The Japanese government has launched an investigation into whether to slap punitive tariffs on memory chips produced by South Korea's Hynix Semiconductor.
Plans for the investigation were outlined by the Ministry of Finance and Ministry of Economy, Trade and Industry (METI) and follow the filing in mid-June of a petition by two of Hynix's competitors, Elpida Memory and Micron Japan.
The two companies are unhappy about money supplied to Hynix by the South Korean government. Hynix and the government contend the money was for restructuring the deeply indebted company, however its competitors say it amounts to government subsidies, which are illegal under World Trade Organisation rules.
Elpida and Micron requested in their petition that tariffs be levied on imports into Japan of Drams and memory modules manufactured in South Korea by Hynix and any other company which purchases Hynix Dram and then exports that product to Japan.
The decision by the Japanese government to launch an investigation came as no surprise to Hynix, said James Kim, head of the company's investor relations unit. The company has already begun preparing to fight the allegations, he said. On the issue of the money provided to Hynix, he said, "The bankers provided that support based upon pure commercial judgement. We do not think this is illegal or improper."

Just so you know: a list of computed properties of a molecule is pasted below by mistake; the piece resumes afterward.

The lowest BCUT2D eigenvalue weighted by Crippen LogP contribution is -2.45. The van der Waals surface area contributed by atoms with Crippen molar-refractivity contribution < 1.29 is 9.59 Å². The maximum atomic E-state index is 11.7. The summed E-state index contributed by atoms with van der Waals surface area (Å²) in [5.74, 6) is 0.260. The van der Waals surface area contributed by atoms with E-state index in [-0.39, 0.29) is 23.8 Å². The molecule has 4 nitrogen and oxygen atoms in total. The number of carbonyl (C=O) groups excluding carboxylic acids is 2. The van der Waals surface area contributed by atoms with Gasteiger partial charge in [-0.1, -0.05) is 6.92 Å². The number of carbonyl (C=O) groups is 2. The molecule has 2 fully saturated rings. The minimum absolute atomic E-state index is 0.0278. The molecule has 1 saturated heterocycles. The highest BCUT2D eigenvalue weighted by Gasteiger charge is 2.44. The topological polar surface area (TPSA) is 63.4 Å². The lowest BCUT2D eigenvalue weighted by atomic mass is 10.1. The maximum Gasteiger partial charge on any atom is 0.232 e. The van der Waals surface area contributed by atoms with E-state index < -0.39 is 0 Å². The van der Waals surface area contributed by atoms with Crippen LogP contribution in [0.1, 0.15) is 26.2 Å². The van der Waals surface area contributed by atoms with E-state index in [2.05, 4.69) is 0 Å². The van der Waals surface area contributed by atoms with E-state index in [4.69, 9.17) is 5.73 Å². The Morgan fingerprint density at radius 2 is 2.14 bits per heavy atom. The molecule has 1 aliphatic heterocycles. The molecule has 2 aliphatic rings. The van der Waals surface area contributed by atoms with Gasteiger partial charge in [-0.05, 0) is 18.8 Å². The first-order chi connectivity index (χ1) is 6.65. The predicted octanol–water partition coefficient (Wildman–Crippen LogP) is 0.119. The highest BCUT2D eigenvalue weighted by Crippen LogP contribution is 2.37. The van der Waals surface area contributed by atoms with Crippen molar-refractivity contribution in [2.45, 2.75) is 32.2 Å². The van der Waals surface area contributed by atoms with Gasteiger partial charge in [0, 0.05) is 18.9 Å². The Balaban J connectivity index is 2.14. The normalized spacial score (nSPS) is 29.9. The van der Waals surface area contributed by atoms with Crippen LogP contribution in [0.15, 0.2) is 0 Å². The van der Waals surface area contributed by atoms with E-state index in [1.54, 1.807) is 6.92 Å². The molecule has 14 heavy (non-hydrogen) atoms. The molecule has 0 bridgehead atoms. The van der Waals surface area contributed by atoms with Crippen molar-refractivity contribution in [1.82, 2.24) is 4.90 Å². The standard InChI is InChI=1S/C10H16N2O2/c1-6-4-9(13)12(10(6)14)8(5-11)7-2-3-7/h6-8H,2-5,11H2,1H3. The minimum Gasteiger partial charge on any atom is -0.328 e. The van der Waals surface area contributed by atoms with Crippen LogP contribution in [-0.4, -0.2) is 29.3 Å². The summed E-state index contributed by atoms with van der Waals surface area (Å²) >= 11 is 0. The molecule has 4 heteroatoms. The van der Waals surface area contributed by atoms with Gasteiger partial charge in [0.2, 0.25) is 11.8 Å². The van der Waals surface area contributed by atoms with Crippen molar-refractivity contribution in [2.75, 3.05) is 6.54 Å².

In June when the original petition was filed, Hynix issued a strongly worded statement that called it "unreasonable and unwarranted" and said any investigation "completely defies common sense". It also said, "The only reason behind this petition is for Japanese producers to expand illegitimately their market shares by harassing Hynix and the Korean Dram industry."
The US and European Union have already imposed tariffs on Hynix Dram chips over the same issue.
Martyn Williams writes for IDG News Service